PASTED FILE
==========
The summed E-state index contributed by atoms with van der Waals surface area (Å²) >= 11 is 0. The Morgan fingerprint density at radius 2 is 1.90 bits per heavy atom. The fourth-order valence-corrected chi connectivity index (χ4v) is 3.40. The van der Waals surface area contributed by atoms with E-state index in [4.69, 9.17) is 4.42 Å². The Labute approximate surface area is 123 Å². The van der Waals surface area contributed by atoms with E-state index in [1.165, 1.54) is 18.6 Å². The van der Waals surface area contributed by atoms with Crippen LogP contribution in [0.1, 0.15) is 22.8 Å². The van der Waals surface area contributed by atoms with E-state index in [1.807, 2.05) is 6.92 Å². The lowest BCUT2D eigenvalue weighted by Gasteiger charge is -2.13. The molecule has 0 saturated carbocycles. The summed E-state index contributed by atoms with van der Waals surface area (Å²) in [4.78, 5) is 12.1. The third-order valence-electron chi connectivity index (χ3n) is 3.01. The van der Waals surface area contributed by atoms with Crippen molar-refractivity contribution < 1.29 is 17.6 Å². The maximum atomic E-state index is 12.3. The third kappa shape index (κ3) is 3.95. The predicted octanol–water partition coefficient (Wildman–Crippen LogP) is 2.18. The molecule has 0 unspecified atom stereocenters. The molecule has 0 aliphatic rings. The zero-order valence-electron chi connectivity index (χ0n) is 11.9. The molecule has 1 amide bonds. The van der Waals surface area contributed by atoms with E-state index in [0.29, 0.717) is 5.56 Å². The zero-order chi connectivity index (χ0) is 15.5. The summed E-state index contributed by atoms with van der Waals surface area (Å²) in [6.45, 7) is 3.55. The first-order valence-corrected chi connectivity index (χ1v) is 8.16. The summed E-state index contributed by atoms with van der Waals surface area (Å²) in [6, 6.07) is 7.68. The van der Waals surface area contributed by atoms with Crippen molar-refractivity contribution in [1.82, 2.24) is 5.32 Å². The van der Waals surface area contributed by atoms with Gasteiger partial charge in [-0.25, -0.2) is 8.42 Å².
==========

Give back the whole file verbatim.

The summed E-state index contributed by atoms with van der Waals surface area (Å²) >= 11 is 0. The Morgan fingerprint density at radius 2 is 1.90 bits per heavy atom. The fourth-order valence-corrected chi connectivity index (χ4v) is 3.40. The van der Waals surface area contributed by atoms with E-state index in [4.69, 9.17) is 4.42 Å². The Labute approximate surface area is 123 Å². The van der Waals surface area contributed by atoms with E-state index in [1.165, 1.54) is 18.6 Å². The van der Waals surface area contributed by atoms with Crippen LogP contribution in [0.1, 0.15) is 22.8 Å². The van der Waals surface area contributed by atoms with E-state index in [1.807, 2.05) is 6.92 Å². The lowest BCUT2D eigenvalue weighted by Gasteiger charge is -2.13. The molecule has 0 saturated carbocycles. The summed E-state index contributed by atoms with van der Waals surface area (Å²) in [4.78, 5) is 12.1. The third-order valence-electron chi connectivity index (χ3n) is 3.01. The van der Waals surface area contributed by atoms with Crippen molar-refractivity contribution < 1.29 is 17.6 Å². The maximum atomic E-state index is 12.3. The third kappa shape index (κ3) is 3.95. The predicted octanol–water partition coefficient (Wildman–Crippen LogP) is 2.18. The molecule has 0 unspecified atom stereocenters. The molecule has 0 aliphatic rings. The zero-order valence-electron chi connectivity index (χ0n) is 11.9. The molecule has 1 amide bonds. The van der Waals surface area contributed by atoms with E-state index in [0.29, 0.717) is 5.56 Å². The zero-order chi connectivity index (χ0) is 15.5. The summed E-state index contributed by atoms with van der Waals surface area (Å²) in [6.45, 7) is 3.55. The first-order valence-corrected chi connectivity index (χ1v) is 8.16. The summed E-state index contributed by atoms with van der Waals surface area (Å²) in [6, 6.07) is 7.68. The van der Waals surface area contributed by atoms with Crippen molar-refractivity contribution in [1.82, 2.24) is 5.32 Å². The van der Waals surface area contributed by atoms with Gasteiger partial charge in [-0.25, -0.2) is 8.42 Å².